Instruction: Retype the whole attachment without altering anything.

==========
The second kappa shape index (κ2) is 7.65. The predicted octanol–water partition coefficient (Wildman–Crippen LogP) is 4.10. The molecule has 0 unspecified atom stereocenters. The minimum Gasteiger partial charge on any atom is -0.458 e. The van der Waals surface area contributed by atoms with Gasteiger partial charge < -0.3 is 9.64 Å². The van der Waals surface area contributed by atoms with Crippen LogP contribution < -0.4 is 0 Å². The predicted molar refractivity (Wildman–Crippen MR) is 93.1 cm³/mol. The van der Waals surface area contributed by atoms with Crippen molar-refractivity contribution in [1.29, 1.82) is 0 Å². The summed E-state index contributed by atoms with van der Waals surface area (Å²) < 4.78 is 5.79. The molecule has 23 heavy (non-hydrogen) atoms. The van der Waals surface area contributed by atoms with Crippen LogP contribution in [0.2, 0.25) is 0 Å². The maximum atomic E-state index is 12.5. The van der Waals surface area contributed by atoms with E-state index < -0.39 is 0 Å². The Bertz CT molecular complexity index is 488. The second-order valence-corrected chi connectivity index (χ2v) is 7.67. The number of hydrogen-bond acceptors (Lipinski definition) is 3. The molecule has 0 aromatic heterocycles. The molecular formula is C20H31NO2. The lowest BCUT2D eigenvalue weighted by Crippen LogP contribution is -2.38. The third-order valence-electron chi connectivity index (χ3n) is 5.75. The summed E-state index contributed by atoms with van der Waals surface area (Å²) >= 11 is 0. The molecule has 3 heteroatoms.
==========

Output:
The second kappa shape index (κ2) is 7.65. The predicted octanol–water partition coefficient (Wildman–Crippen LogP) is 4.10. The molecule has 0 unspecified atom stereocenters. The minimum Gasteiger partial charge on any atom is -0.458 e. The van der Waals surface area contributed by atoms with Gasteiger partial charge < -0.3 is 9.64 Å². The van der Waals surface area contributed by atoms with Crippen LogP contribution < -0.4 is 0 Å². The predicted molar refractivity (Wildman–Crippen MR) is 93.1 cm³/mol. The van der Waals surface area contributed by atoms with Crippen molar-refractivity contribution in [1.29, 1.82) is 0 Å². The summed E-state index contributed by atoms with van der Waals surface area (Å²) < 4.78 is 5.79. The molecule has 23 heavy (non-hydrogen) atoms. The van der Waals surface area contributed by atoms with Crippen LogP contribution in [0.2, 0.25) is 0 Å². The maximum atomic E-state index is 12.5. The van der Waals surface area contributed by atoms with E-state index < -0.39 is 0 Å². The Bertz CT molecular complexity index is 488. The second-order valence-corrected chi connectivity index (χ2v) is 7.67. The number of hydrogen-bond acceptors (Lipinski definition) is 3. The molecule has 0 aromatic heterocycles. The molecular formula is C20H31NO2. The lowest BCUT2D eigenvalue weighted by Crippen LogP contribution is -2.38. The third-order valence-electron chi connectivity index (χ3n) is 5.75. The summed E-state index contributed by atoms with van der Waals surface area (Å²) >= 11 is 0. The molecule has 3 heteroatoms.